|Codeforces Round #310 (Div. 1)|
Andrewid the Android is a galaxy-famous detective. Now he is busy with a top secret case, the details of which are not subject to disclosure.
However, he needs help conducting one of the investigative experiment. There are n pegs put on a plane, they are numbered from 1 to n, the coordinates of the i-th of them are (xi, 0). Then, we tie to the bottom of one of the pegs a weight on a tight rope of length l (thus, its coordinates will be equal to (xi, - l), where i is the number of the used peg). Then the weight is pushed to the right, so that it starts to rotate counterclockwise. At the same time, if the weight during rotation touches some of the other pegs, it then begins to rotate around that peg. Suppose that each peg itself is very thin and does not affect the rope length while weight is rotating around it.
More formally, if at some moment the segment of the rope contains one or more pegs in addition to the peg around which the weight is rotating, the weight will then rotate around the farthermost one of them on a shorter segment of a rope. In particular, if the segment of the rope touches some peg by its endpoint, it is considered that the weight starts to rotate around that peg on a segment of the rope of length 0.
At some moment the weight will begin to rotate around some peg, without affecting the rest of the pegs. Andrewid interested in determining the number of this peg.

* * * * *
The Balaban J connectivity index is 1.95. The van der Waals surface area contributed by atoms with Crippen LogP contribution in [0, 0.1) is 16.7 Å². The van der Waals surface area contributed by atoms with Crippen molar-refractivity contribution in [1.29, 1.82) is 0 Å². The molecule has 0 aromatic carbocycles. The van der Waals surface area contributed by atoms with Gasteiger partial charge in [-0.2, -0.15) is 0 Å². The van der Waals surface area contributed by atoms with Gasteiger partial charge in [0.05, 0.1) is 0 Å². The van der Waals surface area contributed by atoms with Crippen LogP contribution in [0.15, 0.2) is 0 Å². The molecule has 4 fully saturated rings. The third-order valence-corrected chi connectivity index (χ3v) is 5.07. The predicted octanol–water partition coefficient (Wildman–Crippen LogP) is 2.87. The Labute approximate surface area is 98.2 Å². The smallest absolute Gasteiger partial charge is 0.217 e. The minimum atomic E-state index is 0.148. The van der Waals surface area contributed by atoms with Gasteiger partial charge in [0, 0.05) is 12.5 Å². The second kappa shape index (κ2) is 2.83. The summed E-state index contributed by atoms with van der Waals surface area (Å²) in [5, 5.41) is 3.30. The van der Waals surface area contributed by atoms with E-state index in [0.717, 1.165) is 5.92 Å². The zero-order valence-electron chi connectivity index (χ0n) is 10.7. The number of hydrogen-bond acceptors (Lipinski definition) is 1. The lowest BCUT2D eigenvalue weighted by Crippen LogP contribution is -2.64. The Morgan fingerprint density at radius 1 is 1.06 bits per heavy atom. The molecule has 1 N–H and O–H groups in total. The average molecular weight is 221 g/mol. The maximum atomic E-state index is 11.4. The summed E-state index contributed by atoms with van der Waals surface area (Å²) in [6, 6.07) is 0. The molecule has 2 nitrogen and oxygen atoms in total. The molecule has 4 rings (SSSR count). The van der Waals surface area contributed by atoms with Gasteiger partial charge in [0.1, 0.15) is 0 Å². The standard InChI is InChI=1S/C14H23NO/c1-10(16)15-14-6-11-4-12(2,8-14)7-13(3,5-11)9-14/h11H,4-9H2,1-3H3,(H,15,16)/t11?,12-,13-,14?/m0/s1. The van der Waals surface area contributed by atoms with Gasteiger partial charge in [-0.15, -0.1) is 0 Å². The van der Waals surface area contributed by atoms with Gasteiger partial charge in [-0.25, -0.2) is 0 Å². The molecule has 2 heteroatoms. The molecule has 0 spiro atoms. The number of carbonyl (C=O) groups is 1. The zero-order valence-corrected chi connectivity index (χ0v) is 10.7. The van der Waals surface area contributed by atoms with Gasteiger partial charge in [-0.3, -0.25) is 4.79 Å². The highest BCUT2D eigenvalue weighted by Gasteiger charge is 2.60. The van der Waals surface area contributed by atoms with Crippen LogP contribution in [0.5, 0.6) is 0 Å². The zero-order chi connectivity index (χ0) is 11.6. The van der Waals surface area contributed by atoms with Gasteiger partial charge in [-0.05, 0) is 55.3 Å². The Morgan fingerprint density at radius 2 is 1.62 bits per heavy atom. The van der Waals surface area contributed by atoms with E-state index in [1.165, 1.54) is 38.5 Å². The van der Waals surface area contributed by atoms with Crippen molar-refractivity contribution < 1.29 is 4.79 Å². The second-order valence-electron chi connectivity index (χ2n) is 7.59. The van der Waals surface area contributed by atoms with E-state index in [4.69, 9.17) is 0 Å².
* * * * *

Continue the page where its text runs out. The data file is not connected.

Andrewid prepared m queries containing initial conditions for pushing the weight, help him to determine for each of them, around what peg the weight will eventually rotate.
The first line contains integers n and m (1 ≤ n, m ≤ 2·105) — the number of pegs and queries.
The next line contains n integers x1, x2, ..., xn ( - 109 ≤ xi ≤ 109) — the coordinates of the pegs. It is guaranteed that the coordinates of all the pegs are distinct integers.
Next m lines contain the descriptions of the queries of pushing the weight, each consists of two integers ai (1 ≤ ai ≤ n) and li (1 ≤ li ≤ 109) — the number of the starting peg and the length of the rope.
Print m lines, the i-th line should contain the number of the peg around which the weight will eventually rotate after the i-th push.
0 3 5
1 5 7 15
Picture to the first sample test:
Picture to the second sample test:
Note that in the last query weight starts to rotate around the peg 1 attached to a rope segment of length 0.